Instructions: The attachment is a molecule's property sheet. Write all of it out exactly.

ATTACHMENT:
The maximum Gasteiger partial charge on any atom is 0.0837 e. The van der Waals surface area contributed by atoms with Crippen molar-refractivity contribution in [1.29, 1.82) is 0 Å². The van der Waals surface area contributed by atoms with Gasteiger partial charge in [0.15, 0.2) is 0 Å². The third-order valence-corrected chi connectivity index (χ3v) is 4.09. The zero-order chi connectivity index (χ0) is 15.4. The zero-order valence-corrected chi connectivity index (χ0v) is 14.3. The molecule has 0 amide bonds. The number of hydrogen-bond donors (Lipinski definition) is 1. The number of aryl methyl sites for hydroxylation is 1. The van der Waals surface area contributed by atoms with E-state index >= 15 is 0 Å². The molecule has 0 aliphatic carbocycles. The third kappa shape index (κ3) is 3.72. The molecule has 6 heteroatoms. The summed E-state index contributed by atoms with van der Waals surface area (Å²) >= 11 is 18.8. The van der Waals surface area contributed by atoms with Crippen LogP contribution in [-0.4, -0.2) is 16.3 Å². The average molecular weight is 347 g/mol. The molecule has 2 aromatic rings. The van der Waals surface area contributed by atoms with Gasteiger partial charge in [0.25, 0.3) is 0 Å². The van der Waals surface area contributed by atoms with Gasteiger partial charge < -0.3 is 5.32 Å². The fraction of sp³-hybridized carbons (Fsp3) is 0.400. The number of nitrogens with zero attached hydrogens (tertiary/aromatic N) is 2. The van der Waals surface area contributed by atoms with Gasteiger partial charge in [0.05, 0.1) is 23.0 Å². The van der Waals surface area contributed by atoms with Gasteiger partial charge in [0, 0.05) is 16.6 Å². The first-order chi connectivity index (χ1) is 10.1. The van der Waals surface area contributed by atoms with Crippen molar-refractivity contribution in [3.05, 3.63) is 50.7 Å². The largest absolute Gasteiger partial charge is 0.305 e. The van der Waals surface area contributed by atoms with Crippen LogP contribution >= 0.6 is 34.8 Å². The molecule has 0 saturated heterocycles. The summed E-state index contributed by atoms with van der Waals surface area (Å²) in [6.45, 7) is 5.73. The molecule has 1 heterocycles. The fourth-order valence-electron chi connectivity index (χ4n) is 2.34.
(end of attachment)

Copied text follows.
The maximum Gasteiger partial charge on any atom is 0.0837 e. The van der Waals surface area contributed by atoms with Crippen molar-refractivity contribution in [1.29, 1.82) is 0 Å². The van der Waals surface area contributed by atoms with Gasteiger partial charge in [0.15, 0.2) is 0 Å². The third-order valence-corrected chi connectivity index (χ3v) is 4.09. The zero-order chi connectivity index (χ0) is 15.4. The zero-order valence-corrected chi connectivity index (χ0v) is 14.3. The molecule has 0 amide bonds. The number of hydrogen-bond donors (Lipinski definition) is 1. The number of aryl methyl sites for hydroxylation is 1. The van der Waals surface area contributed by atoms with E-state index >= 15 is 0 Å². The molecule has 0 aliphatic carbocycles. The third kappa shape index (κ3) is 3.72. The molecule has 6 heteroatoms. The summed E-state index contributed by atoms with van der Waals surface area (Å²) >= 11 is 18.8. The van der Waals surface area contributed by atoms with Crippen LogP contribution in [-0.4, -0.2) is 16.3 Å². The average molecular weight is 347 g/mol. The molecule has 2 aromatic rings. The van der Waals surface area contributed by atoms with Gasteiger partial charge in [0.25, 0.3) is 0 Å². The van der Waals surface area contributed by atoms with Gasteiger partial charge < -0.3 is 5.32 Å². The fraction of sp³-hybridized carbons (Fsp3) is 0.400. The number of nitrogens with zero attached hydrogens (tertiary/aromatic N) is 2. The van der Waals surface area contributed by atoms with Gasteiger partial charge in [0.05, 0.1) is 23.0 Å². The van der Waals surface area contributed by atoms with Gasteiger partial charge in [0, 0.05) is 16.6 Å². The first-order chi connectivity index (χ1) is 10.1. The van der Waals surface area contributed by atoms with Crippen molar-refractivity contribution in [3.05, 3.63) is 50.7 Å². The largest absolute Gasteiger partial charge is 0.305 e. The van der Waals surface area contributed by atoms with Crippen LogP contribution >= 0.6 is 34.8 Å². The molecule has 0 saturated heterocycles. The summed E-state index contributed by atoms with van der Waals surface area (Å²) in [6.45, 7) is 5.73. The molecule has 1 heterocycles. The fourth-order valence-electron chi connectivity index (χ4n) is 2.34.